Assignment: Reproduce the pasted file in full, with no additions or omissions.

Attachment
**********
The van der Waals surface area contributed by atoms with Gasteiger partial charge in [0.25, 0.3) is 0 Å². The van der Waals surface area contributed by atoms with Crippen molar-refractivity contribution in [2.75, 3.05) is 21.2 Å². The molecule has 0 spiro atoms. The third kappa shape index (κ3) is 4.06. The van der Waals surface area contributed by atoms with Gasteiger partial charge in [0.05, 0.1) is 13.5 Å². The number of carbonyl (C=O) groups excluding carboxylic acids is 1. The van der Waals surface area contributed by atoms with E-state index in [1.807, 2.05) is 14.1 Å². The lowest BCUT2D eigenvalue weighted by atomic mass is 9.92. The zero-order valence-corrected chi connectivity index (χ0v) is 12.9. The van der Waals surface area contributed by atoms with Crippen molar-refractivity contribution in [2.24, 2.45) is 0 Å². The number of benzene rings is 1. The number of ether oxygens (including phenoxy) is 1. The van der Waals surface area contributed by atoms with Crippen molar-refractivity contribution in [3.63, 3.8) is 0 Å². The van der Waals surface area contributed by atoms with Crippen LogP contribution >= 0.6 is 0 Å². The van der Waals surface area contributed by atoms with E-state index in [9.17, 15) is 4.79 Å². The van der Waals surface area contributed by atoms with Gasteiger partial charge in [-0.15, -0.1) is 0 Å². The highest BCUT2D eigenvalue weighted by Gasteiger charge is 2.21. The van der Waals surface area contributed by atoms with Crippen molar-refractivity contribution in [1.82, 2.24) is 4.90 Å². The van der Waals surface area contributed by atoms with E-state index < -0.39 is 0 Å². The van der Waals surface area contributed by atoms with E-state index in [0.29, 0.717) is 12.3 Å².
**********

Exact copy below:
The van der Waals surface area contributed by atoms with Gasteiger partial charge in [0.25, 0.3) is 0 Å². The van der Waals surface area contributed by atoms with Crippen molar-refractivity contribution in [2.75, 3.05) is 21.2 Å². The molecule has 0 spiro atoms. The third kappa shape index (κ3) is 4.06. The van der Waals surface area contributed by atoms with Gasteiger partial charge in [0.05, 0.1) is 13.5 Å². The number of carbonyl (C=O) groups excluding carboxylic acids is 1. The van der Waals surface area contributed by atoms with E-state index in [1.807, 2.05) is 14.1 Å². The lowest BCUT2D eigenvalue weighted by atomic mass is 9.92. The zero-order valence-corrected chi connectivity index (χ0v) is 12.9. The van der Waals surface area contributed by atoms with Crippen molar-refractivity contribution in [2.24, 2.45) is 0 Å². The number of benzene rings is 1. The number of ether oxygens (including phenoxy) is 1. The van der Waals surface area contributed by atoms with Crippen molar-refractivity contribution in [3.63, 3.8) is 0 Å². The van der Waals surface area contributed by atoms with Crippen LogP contribution >= 0.6 is 0 Å². The van der Waals surface area contributed by atoms with E-state index in [9.17, 15) is 4.79 Å². The van der Waals surface area contributed by atoms with Gasteiger partial charge in [-0.15, -0.1) is 0 Å². The highest BCUT2D eigenvalue weighted by Gasteiger charge is 2.21. The van der Waals surface area contributed by atoms with Crippen molar-refractivity contribution in [1.82, 2.24) is 4.90 Å². The van der Waals surface area contributed by atoms with E-state index < -0.39 is 0 Å². The van der Waals surface area contributed by atoms with E-state index in [0.29, 0.717) is 12.3 Å².